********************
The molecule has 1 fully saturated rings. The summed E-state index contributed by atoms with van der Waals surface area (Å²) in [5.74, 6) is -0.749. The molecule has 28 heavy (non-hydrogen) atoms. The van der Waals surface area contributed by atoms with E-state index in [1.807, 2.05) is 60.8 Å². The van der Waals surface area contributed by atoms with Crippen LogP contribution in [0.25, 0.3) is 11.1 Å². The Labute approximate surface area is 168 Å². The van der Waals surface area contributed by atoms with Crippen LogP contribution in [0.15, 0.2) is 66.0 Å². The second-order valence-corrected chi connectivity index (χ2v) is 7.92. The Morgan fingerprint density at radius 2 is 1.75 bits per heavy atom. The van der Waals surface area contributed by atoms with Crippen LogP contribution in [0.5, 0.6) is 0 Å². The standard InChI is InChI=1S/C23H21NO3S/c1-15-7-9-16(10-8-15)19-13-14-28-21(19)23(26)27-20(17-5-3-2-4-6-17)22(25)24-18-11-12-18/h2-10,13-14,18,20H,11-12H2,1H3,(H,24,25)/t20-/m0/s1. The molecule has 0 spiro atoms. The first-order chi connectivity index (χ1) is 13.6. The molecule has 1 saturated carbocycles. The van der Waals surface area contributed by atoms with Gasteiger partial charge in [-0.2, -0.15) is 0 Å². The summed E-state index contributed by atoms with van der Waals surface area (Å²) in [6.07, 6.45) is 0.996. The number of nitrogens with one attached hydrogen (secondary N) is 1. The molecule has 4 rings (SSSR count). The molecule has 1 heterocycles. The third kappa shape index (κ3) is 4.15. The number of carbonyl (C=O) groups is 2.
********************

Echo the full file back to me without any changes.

The molecule has 1 fully saturated rings. The summed E-state index contributed by atoms with van der Waals surface area (Å²) in [5.74, 6) is -0.749. The molecule has 28 heavy (non-hydrogen) atoms. The van der Waals surface area contributed by atoms with E-state index in [1.807, 2.05) is 60.8 Å². The van der Waals surface area contributed by atoms with Crippen LogP contribution in [0.25, 0.3) is 11.1 Å². The Labute approximate surface area is 168 Å². The van der Waals surface area contributed by atoms with Crippen LogP contribution in [0.15, 0.2) is 66.0 Å². The second-order valence-corrected chi connectivity index (χ2v) is 7.92. The Morgan fingerprint density at radius 2 is 1.75 bits per heavy atom. The van der Waals surface area contributed by atoms with Crippen LogP contribution in [0.5, 0.6) is 0 Å². The standard InChI is InChI=1S/C23H21NO3S/c1-15-7-9-16(10-8-15)19-13-14-28-21(19)23(26)27-20(17-5-3-2-4-6-17)22(25)24-18-11-12-18/h2-10,13-14,18,20H,11-12H2,1H3,(H,24,25)/t20-/m0/s1. The molecule has 0 spiro atoms. The first-order chi connectivity index (χ1) is 13.6. The molecule has 1 saturated carbocycles. The van der Waals surface area contributed by atoms with Gasteiger partial charge in [-0.2, -0.15) is 0 Å². The summed E-state index contributed by atoms with van der Waals surface area (Å²) in [6.07, 6.45) is 0.996. The number of nitrogens with one attached hydrogen (secondary N) is 1. The molecule has 4 rings (SSSR count). The molecule has 1 heterocycles. The third kappa shape index (κ3) is 4.15. The number of carbonyl (C=O) groups is 2.